Isle of Albion
Last Update (24.06.2023): Gallery updated. Most images are now from a more recent visit.
Hidden ruin on the edge of a secluded village.
First Photographed: Saturday 13th March 2004
Last Photographed: Friday 31st July 2020
Other Names: Castell Grysmwnt
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Grosmont Castle dates back to the 11th Century, when it began life as a Norman motte and bailey timber fortress founded by William Fitz Osborn. Its name is derived from the French 'gros mont', meaning 'big hill'.

In 1130AD, Grosmont Castle, Skenfrith Castle and White Castle were united by King Stephen under one lord, with the purposes of providing a cohesive defence for one of the main routes into Wales along the southern Marches border.

In the late 12th Century, these castles passed into the ownership of Hubert de Bugh. He carried out extensive improvements to all three fortifications. By the early 13th Century, he had rebuilt Gromsont as a stone castle, finally replacing the timber palisade with a high curtain wall in 1227AD.

The three castles passed to Edmund "Crouchback", Earl of Lancaster, in 1267AD. Of the three, he favoured Grosmont as his home, with White Castle and Skenfrith Castles being relegated to simple defensive outposts. The Lancaster's were responsible for the final building phase of the castle, remodelling the south west tower, and building accommodation blocks to replace the northern tower. The distinctive octagonal chimney which served them can still be seen today.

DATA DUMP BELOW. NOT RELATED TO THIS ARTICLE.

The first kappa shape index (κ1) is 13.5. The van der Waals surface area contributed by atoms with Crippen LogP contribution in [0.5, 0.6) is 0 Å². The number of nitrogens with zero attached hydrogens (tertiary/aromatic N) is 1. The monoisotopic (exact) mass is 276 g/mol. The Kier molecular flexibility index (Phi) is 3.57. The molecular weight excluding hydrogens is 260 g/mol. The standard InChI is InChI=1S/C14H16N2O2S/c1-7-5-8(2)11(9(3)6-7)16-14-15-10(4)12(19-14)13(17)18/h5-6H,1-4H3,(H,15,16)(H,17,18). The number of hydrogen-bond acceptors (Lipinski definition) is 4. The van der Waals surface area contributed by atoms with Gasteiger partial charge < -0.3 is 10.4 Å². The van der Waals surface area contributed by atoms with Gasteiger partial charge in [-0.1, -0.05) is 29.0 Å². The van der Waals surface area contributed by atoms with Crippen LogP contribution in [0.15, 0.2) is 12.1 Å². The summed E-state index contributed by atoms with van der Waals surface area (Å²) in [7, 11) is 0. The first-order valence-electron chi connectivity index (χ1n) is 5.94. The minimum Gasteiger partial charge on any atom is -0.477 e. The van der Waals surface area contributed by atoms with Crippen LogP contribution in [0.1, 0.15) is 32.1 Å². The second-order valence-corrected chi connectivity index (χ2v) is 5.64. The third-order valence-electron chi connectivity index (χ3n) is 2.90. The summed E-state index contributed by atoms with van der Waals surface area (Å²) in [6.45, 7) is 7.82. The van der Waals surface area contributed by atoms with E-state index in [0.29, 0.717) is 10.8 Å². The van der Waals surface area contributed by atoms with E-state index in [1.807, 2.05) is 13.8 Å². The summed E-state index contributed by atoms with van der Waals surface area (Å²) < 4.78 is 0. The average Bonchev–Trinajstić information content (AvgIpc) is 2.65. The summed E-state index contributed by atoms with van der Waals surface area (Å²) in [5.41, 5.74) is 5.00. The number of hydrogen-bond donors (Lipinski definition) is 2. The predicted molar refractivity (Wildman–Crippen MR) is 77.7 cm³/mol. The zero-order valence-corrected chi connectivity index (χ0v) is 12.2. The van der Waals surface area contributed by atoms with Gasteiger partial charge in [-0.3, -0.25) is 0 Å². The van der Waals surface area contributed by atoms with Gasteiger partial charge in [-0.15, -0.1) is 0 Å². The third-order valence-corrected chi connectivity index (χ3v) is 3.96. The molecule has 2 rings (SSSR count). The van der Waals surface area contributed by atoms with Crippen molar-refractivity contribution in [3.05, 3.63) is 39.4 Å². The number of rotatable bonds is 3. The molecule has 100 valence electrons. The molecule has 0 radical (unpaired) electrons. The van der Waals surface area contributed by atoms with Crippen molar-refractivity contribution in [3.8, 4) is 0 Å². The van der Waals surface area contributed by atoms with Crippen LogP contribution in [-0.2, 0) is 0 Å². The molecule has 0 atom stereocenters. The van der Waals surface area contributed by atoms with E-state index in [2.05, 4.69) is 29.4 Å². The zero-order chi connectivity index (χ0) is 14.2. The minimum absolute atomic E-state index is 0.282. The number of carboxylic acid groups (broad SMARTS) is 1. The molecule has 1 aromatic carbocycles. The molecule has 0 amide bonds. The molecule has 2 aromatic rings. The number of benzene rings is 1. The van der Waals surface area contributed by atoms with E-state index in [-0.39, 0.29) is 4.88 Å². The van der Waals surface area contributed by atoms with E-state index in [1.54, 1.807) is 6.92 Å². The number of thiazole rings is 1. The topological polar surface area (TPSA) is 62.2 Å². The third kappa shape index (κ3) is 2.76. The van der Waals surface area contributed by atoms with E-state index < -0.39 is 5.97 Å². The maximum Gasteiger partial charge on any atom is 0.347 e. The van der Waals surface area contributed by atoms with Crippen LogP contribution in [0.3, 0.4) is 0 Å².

In 1404AD, Owain Glyndwr's forces were driven off after approaching within a few miles of Grosmont. In 1505AD they returned, laying siege to the castle. Prince Henry rode out from Hereford with reinforcements, and Glyndwr was defeated at a cost of 1000 Welsh lives.

With the Welsh finally broken, the castles of the Marches were strategically defunct. By the 16th Century, Grosmont, Skenfrith and White Castle were all abandoned and falling into decay.

Today, Grosmont castle is a secretive little ruin, tucked away out of sight behind the cottages of the tiny secluded village, unvisited by all but the most determined tourist. You'd only know it was there if you were looking for it - or if you chanced upon one small sign that directs you from the road. After walking up a small pathway between some houses, the visitor emerges into a secret garden of unmanaged trees and greenery - a spectacular communal back garden for the cottage that surround it. At its centre, the castle sits on a hill, encircled by a deep but empty moat. It's easy to envy the locals, with Grosmont providing a playground for their children and serving as a venue for lazy summer picnics - a forgotten and secluded remnant of a turbulent period of history relegated to a more peaceful role in its later years.